However, music therapy as such is still a comparatively young discipline that has developed in all possible directions since the middle of the last century. Very different approaches are taught, researched and applied. They can be roughly divided into receptive and active therapies. Selina Kehl often works with receptive methods in the paediatric hospital because the children are too small to make anything sound themselves. However, she emphasises that even the very youngest children are always active counterparts: "They make contact, interact and thus indirectly help shape the music." And as soon as they can handle simple instruments, they are happy to do so - they set a wind chime in motion, play with rattles, explore the monochord.

Whispering, tapping, droning

At Christian Kloter, active music therapy takes up more space, also in the literal sense. His studio in Rieden near Baden is full of instruments: There is a cello and a grand piano, various xylophones and drums, gongs and didgeridoos, a bowl of corn kernels and stringed instruments that you don't even recognise by name, in short: everything you need to make yourself heard whispering, crackling, tapping, booming or even melodically. You want to play with all of this right away, and that's exactly what Kloter's therapy sessions are all about: playing, the freedom to create sounds in whatever way suits you.

Wie wirkt das? Christian Kloter arbeitet mit ganz unterschiedlichen Instrumenten. (Foto: zVg)
«Klang kann helfen, loszulassen.», sagt Musiktherapeut Christian Kloter. (Foto: zVg)

However, the game is serious. Those who come here need help; they are people "who have lost access to themselves or are trapped in agonising circles of thought," says Christian Kloter. They suffer from depression, anxiety disorders and post-traumatic stress disorder. "Music can lead them to their emotions, out of their thoughts. It can make something tangible that may have been hidden for a long time, and it illuminates things that would not be accessible to the intellect alone."

He also cares for dementia patients, who sometimes remember nursery rhymes even when they have forgotten almost everything else. And he lists the cases in which music therapy can also help: with eating disorders, for example, neurological diseases such as Parkinson's or multiple sclerosis, after strokes, with autism spectrum disorders, tinnitus and in pain therapy. It is also used in palliative care, where it is usually used receptively: "Sound can help you let go."

"Not just a gypsy trip"

So is music a panacea? No, says Christian Kloter, but like Selina Kehl, he is pleased with the research: "The effect has now been scientifically proven in many areas. Music therapy is nothing esoteric, it's not some kind of gypsy trip." Playing around with the instruments activates very different areas - physical, cognitive, social and sometimes even spiritual. You are in motion, feel the vibrations of an instrument or how your fingers glide over the strings. At the same time, you can hear the sounds you produce, change them, shape them, develop them further, pursue what feels right. In group therapy, you also notice what others are doing, how you are interacting with them - or not.

What happens is more fluid and open than what can be expressed in words: "Things are closer together in music than in language." Christian Kloter explains what this means with an example: "For example, someone can start by beating a drum with enormous anger. But suddenly the anger transforms into powerful, positive energy. This may then result in a certain calm, and suddenly sadness comes into play. If the patient allows it, a lot can be experienced directly through music."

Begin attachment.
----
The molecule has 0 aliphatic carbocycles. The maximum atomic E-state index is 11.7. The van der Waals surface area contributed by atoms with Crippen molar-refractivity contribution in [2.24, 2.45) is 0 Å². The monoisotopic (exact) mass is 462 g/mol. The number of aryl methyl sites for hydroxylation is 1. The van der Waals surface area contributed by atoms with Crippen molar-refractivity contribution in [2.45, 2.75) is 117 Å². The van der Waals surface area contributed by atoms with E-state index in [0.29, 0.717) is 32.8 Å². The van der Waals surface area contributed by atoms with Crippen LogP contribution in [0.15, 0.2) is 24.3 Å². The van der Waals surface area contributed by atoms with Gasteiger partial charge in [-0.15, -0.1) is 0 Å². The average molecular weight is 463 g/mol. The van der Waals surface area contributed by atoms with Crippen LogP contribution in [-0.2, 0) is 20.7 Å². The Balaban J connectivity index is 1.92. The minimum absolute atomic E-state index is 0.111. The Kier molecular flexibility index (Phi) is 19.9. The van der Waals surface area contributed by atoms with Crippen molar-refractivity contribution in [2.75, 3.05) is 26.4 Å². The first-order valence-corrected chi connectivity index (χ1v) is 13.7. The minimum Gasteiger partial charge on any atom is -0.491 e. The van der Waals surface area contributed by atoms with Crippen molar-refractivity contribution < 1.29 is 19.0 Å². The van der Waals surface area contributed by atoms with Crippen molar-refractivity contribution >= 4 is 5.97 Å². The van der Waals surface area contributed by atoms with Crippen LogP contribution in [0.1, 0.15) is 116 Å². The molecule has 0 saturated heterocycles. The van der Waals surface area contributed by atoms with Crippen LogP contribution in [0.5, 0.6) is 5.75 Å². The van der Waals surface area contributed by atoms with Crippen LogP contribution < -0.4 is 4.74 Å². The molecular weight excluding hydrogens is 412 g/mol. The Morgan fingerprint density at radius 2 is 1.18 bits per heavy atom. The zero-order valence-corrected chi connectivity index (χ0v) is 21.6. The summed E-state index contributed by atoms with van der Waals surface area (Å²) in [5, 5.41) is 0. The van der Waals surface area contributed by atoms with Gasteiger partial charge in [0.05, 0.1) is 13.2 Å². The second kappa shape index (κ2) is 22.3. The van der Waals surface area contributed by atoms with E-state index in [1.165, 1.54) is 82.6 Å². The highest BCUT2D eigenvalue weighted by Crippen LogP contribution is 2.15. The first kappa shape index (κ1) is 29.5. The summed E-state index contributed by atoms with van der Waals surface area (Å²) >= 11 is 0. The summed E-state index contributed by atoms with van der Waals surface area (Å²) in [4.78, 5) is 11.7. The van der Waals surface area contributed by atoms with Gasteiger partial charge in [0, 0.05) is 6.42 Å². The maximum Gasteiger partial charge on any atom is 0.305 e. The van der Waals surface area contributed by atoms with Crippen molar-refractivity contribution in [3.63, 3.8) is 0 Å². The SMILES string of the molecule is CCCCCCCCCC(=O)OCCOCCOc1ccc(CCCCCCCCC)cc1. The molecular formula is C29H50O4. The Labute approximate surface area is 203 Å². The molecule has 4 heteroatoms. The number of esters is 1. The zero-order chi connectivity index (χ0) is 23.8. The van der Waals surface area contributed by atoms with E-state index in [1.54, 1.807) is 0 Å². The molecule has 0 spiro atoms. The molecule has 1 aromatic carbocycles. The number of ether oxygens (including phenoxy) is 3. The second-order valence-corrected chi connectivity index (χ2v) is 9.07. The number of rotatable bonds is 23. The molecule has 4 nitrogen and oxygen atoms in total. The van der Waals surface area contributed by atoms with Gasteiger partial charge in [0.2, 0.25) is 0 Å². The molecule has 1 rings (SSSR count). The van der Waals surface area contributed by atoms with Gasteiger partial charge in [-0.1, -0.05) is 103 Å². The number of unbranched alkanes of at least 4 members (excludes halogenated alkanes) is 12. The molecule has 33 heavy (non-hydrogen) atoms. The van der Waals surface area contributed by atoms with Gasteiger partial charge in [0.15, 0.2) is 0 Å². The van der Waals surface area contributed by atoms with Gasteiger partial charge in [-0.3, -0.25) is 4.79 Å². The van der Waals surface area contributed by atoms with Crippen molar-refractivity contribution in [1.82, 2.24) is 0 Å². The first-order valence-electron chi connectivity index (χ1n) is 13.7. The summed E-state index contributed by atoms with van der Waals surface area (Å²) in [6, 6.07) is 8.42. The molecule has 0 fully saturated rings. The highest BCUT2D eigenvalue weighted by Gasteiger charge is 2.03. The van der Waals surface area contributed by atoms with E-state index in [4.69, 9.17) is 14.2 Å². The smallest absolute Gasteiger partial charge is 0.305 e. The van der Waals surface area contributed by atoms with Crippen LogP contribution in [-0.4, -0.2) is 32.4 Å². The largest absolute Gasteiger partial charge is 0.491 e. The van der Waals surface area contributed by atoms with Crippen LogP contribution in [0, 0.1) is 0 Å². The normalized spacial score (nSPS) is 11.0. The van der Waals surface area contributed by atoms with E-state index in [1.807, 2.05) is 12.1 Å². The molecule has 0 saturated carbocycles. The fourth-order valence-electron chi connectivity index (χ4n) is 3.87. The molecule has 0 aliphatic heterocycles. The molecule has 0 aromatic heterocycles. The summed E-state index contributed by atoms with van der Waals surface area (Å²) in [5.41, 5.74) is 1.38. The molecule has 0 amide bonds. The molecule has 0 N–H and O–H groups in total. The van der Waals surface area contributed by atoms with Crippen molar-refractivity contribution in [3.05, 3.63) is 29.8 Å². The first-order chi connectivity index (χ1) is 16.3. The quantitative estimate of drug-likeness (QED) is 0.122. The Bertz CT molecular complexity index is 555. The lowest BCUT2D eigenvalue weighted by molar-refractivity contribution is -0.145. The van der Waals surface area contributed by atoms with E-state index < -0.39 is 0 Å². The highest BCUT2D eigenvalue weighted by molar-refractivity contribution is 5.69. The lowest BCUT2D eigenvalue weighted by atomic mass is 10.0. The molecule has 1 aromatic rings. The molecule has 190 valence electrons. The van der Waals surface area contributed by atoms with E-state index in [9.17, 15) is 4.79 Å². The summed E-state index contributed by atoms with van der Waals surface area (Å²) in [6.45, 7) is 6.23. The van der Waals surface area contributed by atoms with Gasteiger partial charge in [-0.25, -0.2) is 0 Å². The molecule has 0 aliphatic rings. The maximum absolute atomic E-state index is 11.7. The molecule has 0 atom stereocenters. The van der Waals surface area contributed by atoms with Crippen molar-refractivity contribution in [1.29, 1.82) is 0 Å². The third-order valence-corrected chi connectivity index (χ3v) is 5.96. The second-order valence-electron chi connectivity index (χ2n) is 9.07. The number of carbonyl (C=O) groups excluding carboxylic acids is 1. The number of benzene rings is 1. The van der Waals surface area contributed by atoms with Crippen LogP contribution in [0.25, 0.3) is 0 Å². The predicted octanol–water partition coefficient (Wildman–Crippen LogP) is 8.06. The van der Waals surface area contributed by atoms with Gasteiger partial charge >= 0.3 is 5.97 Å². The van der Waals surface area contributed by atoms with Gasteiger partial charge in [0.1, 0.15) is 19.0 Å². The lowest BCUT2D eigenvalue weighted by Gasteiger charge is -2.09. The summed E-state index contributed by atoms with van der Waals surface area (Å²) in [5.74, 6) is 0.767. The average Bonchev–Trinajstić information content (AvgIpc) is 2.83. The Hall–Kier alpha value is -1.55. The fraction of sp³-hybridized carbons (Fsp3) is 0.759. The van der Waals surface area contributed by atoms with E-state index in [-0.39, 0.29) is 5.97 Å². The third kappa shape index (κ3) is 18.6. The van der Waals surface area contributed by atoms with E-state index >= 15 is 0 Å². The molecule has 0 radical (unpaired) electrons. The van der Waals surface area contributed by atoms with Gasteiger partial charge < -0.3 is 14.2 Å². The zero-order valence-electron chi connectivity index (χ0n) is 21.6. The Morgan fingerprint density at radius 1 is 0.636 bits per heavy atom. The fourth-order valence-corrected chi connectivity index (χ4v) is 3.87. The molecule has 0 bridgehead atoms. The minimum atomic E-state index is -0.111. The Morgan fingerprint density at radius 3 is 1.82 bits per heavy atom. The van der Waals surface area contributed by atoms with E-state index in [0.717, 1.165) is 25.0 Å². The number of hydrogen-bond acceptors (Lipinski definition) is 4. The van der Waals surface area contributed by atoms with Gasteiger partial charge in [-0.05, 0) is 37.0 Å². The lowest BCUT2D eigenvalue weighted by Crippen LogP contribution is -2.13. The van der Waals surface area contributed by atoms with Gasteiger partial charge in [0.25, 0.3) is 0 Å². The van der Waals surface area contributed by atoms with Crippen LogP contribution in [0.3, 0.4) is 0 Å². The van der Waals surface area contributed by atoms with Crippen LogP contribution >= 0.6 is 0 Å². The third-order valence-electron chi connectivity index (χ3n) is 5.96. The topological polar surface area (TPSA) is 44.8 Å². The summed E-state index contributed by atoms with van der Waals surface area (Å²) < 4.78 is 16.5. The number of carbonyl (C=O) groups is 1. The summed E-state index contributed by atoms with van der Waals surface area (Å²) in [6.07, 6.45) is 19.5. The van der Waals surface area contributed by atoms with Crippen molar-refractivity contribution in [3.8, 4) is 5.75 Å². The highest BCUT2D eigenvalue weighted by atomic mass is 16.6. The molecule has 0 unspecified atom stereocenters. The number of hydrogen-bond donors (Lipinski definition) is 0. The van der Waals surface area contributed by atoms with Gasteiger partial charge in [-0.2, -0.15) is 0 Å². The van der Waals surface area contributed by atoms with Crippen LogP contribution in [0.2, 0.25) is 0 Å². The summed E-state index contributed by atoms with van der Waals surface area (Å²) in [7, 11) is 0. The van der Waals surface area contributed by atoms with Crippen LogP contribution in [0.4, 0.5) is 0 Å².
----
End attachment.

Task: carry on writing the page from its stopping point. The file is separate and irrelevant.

Die Klangliege in Christian Kloters Atelier funktioniert wie ein überdimensioniertes Monochord. (Foto: zVg)

The whole thing doesn't have to sound nice, "my motto is: don't try too hard". Nevertheless, expectations and experiences sometimes get in the way - unlike with babies: "Many people naturally know what a cello can or should sound like. I then suggest that they try an instrument that they don't know yet and can therefore explore more impartially."

Keyword "uninhibited": How do you trick inhibitions? How do you get people out of performance patterns, how do you get them to sing and play when they haven't done so for decades? Sometimes it helps to imagine a fantasy place, says Christian Kloter, "we then explore this place together, which has nothing to do with our world and can therefore sound completely different". Or he also addresses shame directly. "I then say: you see, I'm just as much of a clown here as you are, and it's fun - why should we stop ourselves?"

Test lying on the monochord

That sounds simple. The visitor realises that it isn't when she does a little test on the sound lounger in Christian Kloter's studio. It is a kind of oversized monochord with strings running underneath the surface. If you lie down on it, you can feel the vibrations, become enveloped by the sound, let yourself be drawn in, feel safe - until you realise that the instrument is tuned in fifths and the overtone spectrum is constantly changing: This reactivates the mind, the sound space breaks open and the effect fades. Engaging in therapy is also a matter of practice.

But you can start small, with the realisation that there is a little therapeutic power in all music. Going to a concert can stir you up, singing in a choir can improve your mood and make you feel better. Selina Kehl perhaps also finds improvising in hospital easy because she is used to performing. And for Christian Kloter, his youth spent in practice cellars is just as important as his initial training in social pedagogy. Sometimes, he says, he invites his former band mates to his studio in Rieden for a jam session. This has nothing whatsoever to do with therapy: "But it's extremely good."

Connect: Dancing with neurological challenges

The Tonhalle Society Zurich and Zurich Opera House, together with the independent performance group The Field and the Dance & Creative Wellness Foundation, are launching a new collaboration that is unique in Switzerland. The project is called Connect; it is a dance project for people with neurological challenges such as multiple sclerosis or Parkinson's disease. Dancing is an activity that has a positive effect on physical and mental well-being and quality of life, especially in the case of neurological diseases. Creativity, lightness, balance, expression, posture: all of these can be rediscovered through dance. The weekly dance training sessions take place at the Tonhalle Zurich and are led by professional dancers with the relevant expertise. In addition, musicians from the Tonhalle Orchestra Zurich will participate artistically in some of the sessions. The pilot phase of the project will start in February 2024; these first sessions are already fully booked.

Further information

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published: 22.12.2023